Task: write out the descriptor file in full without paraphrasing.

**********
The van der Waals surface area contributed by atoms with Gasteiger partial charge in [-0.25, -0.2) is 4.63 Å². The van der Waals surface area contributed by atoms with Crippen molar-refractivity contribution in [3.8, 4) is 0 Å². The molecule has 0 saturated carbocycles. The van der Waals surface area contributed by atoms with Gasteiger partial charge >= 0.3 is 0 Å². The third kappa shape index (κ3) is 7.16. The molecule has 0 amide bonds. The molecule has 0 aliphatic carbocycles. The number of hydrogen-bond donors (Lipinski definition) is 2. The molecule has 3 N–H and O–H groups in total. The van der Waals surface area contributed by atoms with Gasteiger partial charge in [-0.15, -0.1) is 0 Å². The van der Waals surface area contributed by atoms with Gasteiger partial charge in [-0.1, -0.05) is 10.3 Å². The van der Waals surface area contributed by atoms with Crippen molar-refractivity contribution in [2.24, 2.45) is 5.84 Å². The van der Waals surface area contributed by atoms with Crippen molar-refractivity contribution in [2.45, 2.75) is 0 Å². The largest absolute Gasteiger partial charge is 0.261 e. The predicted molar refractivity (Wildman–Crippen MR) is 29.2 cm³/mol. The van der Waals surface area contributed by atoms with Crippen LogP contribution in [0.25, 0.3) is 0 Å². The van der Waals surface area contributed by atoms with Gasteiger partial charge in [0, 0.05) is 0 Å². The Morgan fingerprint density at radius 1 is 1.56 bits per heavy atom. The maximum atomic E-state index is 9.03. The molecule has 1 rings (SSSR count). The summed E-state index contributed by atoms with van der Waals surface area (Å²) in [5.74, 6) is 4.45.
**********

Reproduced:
The van der Waals surface area contributed by atoms with Gasteiger partial charge in [-0.25, -0.2) is 4.63 Å². The van der Waals surface area contributed by atoms with Crippen molar-refractivity contribution in [3.8, 4) is 0 Å². The molecule has 0 saturated carbocycles. The van der Waals surface area contributed by atoms with Gasteiger partial charge >= 0.3 is 0 Å². The third kappa shape index (κ3) is 7.16. The molecule has 0 amide bonds. The molecule has 0 aliphatic carbocycles. The number of hydrogen-bond donors (Lipinski definition) is 2. The molecule has 3 N–H and O–H groups in total. The van der Waals surface area contributed by atoms with Gasteiger partial charge in [-0.15, -0.1) is 0 Å². The van der Waals surface area contributed by atoms with Gasteiger partial charge in [-0.1, -0.05) is 10.3 Å². The van der Waals surface area contributed by atoms with Crippen molar-refractivity contribution in [2.24, 2.45) is 5.84 Å². The van der Waals surface area contributed by atoms with Crippen molar-refractivity contribution in [2.45, 2.75) is 0 Å². The largest absolute Gasteiger partial charge is 0.261 e. The predicted molar refractivity (Wildman–Crippen MR) is 29.2 cm³/mol. The van der Waals surface area contributed by atoms with Crippen LogP contribution in [0.25, 0.3) is 0 Å². The van der Waals surface area contributed by atoms with Gasteiger partial charge in [0, 0.05) is 0 Å². The Morgan fingerprint density at radius 1 is 1.56 bits per heavy atom. The maximum atomic E-state index is 9.03. The molecule has 1 rings (SSSR count). The summed E-state index contributed by atoms with van der Waals surface area (Å²) in [5.74, 6) is 4.45.